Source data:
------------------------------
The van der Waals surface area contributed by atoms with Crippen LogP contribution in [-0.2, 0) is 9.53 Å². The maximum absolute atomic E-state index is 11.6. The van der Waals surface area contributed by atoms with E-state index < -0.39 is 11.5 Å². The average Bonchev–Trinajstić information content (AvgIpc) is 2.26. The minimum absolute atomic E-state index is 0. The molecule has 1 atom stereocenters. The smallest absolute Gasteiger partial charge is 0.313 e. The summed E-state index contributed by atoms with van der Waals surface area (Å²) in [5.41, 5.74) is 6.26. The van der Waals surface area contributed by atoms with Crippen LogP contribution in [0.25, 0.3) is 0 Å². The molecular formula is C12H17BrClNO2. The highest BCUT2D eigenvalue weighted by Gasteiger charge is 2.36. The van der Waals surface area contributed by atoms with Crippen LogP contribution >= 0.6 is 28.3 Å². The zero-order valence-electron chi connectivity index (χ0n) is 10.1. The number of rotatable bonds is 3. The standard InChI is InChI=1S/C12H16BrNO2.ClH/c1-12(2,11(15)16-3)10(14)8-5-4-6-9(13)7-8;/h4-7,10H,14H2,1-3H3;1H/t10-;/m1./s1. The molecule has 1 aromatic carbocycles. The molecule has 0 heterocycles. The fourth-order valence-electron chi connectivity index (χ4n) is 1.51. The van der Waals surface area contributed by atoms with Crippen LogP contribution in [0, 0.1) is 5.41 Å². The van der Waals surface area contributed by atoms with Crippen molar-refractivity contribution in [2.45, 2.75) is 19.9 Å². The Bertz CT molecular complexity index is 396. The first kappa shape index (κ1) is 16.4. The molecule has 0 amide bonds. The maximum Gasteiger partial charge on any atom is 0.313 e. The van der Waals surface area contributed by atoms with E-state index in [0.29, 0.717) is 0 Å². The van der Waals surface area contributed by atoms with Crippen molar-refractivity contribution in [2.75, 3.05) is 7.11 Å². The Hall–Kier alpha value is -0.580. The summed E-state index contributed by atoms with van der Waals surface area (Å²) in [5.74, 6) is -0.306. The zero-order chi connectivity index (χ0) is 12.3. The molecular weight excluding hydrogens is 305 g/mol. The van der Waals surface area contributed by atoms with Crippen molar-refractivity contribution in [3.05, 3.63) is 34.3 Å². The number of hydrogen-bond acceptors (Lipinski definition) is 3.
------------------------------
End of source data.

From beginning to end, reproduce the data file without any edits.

The van der Waals surface area contributed by atoms with Crippen LogP contribution in [-0.2, 0) is 9.53 Å². The maximum absolute atomic E-state index is 11.6. The van der Waals surface area contributed by atoms with E-state index < -0.39 is 11.5 Å². The average Bonchev–Trinajstić information content (AvgIpc) is 2.26. The minimum absolute atomic E-state index is 0. The molecule has 1 atom stereocenters. The smallest absolute Gasteiger partial charge is 0.313 e. The summed E-state index contributed by atoms with van der Waals surface area (Å²) in [5.41, 5.74) is 6.26. The van der Waals surface area contributed by atoms with Crippen LogP contribution in [0.25, 0.3) is 0 Å². The molecular formula is C12H17BrClNO2. The highest BCUT2D eigenvalue weighted by Gasteiger charge is 2.36. The van der Waals surface area contributed by atoms with Crippen LogP contribution >= 0.6 is 28.3 Å². The zero-order valence-electron chi connectivity index (χ0n) is 10.1. The number of rotatable bonds is 3. The standard InChI is InChI=1S/C12H16BrNO2.ClH/c1-12(2,11(15)16-3)10(14)8-5-4-6-9(13)7-8;/h4-7,10H,14H2,1-3H3;1H/t10-;/m1./s1. The molecule has 1 aromatic carbocycles. The molecule has 0 heterocycles. The fourth-order valence-electron chi connectivity index (χ4n) is 1.51. The van der Waals surface area contributed by atoms with Crippen LogP contribution in [0, 0.1) is 5.41 Å². The van der Waals surface area contributed by atoms with Crippen molar-refractivity contribution in [2.45, 2.75) is 19.9 Å². The Bertz CT molecular complexity index is 396. The first kappa shape index (κ1) is 16.4. The molecule has 0 amide bonds. The maximum Gasteiger partial charge on any atom is 0.313 e. The van der Waals surface area contributed by atoms with E-state index in [0.29, 0.717) is 0 Å². The van der Waals surface area contributed by atoms with Crippen molar-refractivity contribution in [2.75, 3.05) is 7.11 Å². The Hall–Kier alpha value is -0.580. The summed E-state index contributed by atoms with van der Waals surface area (Å²) in [5.74, 6) is -0.306. The zero-order chi connectivity index (χ0) is 12.3. The molecular weight excluding hydrogens is 305 g/mol. The van der Waals surface area contributed by atoms with Crippen molar-refractivity contribution in [3.05, 3.63) is 34.3 Å². The number of hydrogen-bond acceptors (Lipinski definition) is 3.